There are two established explanations for bank runs: coordination problems among depositors and information asymmetries between bank managers and depositors. In a new paper, “Information Gaps and Shadow Banking,” forthcoming in the Virginia Law Review and available here, I offer a novel, complementary explanation for why short-term creditors run: information nobody possesses.
Both the banking and shadow banking systems use short-term debt to fund longer-term, less liquid assets. That short-term debt is designed to pose sufficiently minimal credit, liquidity, and duration risk that holders can treat the claims as close substitutes for money. This reduces funding costs and has other advantages for the institutions that issue such debt, but it also renders those institutions inherently fragile. Holders of short-term debt can exit quickly. When they do so en masse—a run—an institution will often be forced to sell assets at discounted, fire sale prices.
Adverse macroeconomic developments or other signals that cast doubt on whether outstanding short-term debt is still safe enough for holders to treat it like money is a common trigger for runs. In the case of banks, the short-term creditors are depositors. Whether bad news will prompt a run depends on the ability of a bank’s managers or its regulator to assure depositors that their claims remain sufficiently safe that there is no reason to exit. A bank, for example, may provide credible information about the value of the loans that it holds, or a regulator may verify the bank’s health.
In contrast, the short-term debt issued in the shadow banking system takes forms like asset-backed commercial paper (ABCP). The value of ABCP depends not only on the value of the underlying loans, but also on the terms of the ABCP, the terms of the securitization structures that transformed the underlying loans into the the asset-backed securities packaged into that ABCP conduit, and other factors. Moreover, in contrast to the banking system, there is no prudential oversight of the institutions issuing the short-term debt. As a result, there is often no party, private or public, with the information required to assess the implications of bad news on the creditworthiness of outstanding ABCP. In the face of bad news, money claimants still have the capacity and incentive to run. But, in contrast to banks, no one has the information that might stop them. Information gaps thus operate alongside information asymmetries and coordination challenges to exacerbate the fragility of the shadow banking system.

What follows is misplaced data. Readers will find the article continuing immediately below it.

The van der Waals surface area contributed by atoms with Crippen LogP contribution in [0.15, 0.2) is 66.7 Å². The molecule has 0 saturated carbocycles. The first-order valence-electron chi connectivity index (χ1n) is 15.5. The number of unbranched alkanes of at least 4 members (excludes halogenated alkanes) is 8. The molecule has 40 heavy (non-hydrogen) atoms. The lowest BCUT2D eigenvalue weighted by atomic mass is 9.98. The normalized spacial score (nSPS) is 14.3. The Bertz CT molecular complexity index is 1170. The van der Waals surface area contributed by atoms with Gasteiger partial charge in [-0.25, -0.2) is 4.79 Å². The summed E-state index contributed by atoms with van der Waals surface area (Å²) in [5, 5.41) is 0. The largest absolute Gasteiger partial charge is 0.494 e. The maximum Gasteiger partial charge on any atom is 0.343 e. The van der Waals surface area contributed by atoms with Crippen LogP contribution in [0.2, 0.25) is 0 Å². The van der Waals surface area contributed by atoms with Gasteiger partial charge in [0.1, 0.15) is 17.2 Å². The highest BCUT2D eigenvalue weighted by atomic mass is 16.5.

Information gaps also impede the private and public mechanisms that can dampen the impact of a shock and help restore stability once panic takes hold. Runs often indicate that an institution issuing money claims needs more loss-absorbing capital. Private investors will not provide that capital, however, unless they can price it. The cost of gathering and analyzing the pertinent information creates a friction deterring the entry of private capital. The government also has an array of tools, such as guarantees, capital support, and liquidity support, to prevent and contain runs. These too, however, can only be deployed effectively when the government has high-quality information about the size and location of the downside risks causing money claimants to run. Lacking such information, the government response may be too late or too modest, exacerbating the size of a crisis, or too expansive or too generous, increasing the credit risk to which the government is exposed and the moral hazard the response engenders. My paper shows that both empirical and anecdotal evidence from the 2007-2009 financial crisis is consistent with the paper’s claims regarding the ways information gaps exacerbate fragility and inhibit effective response.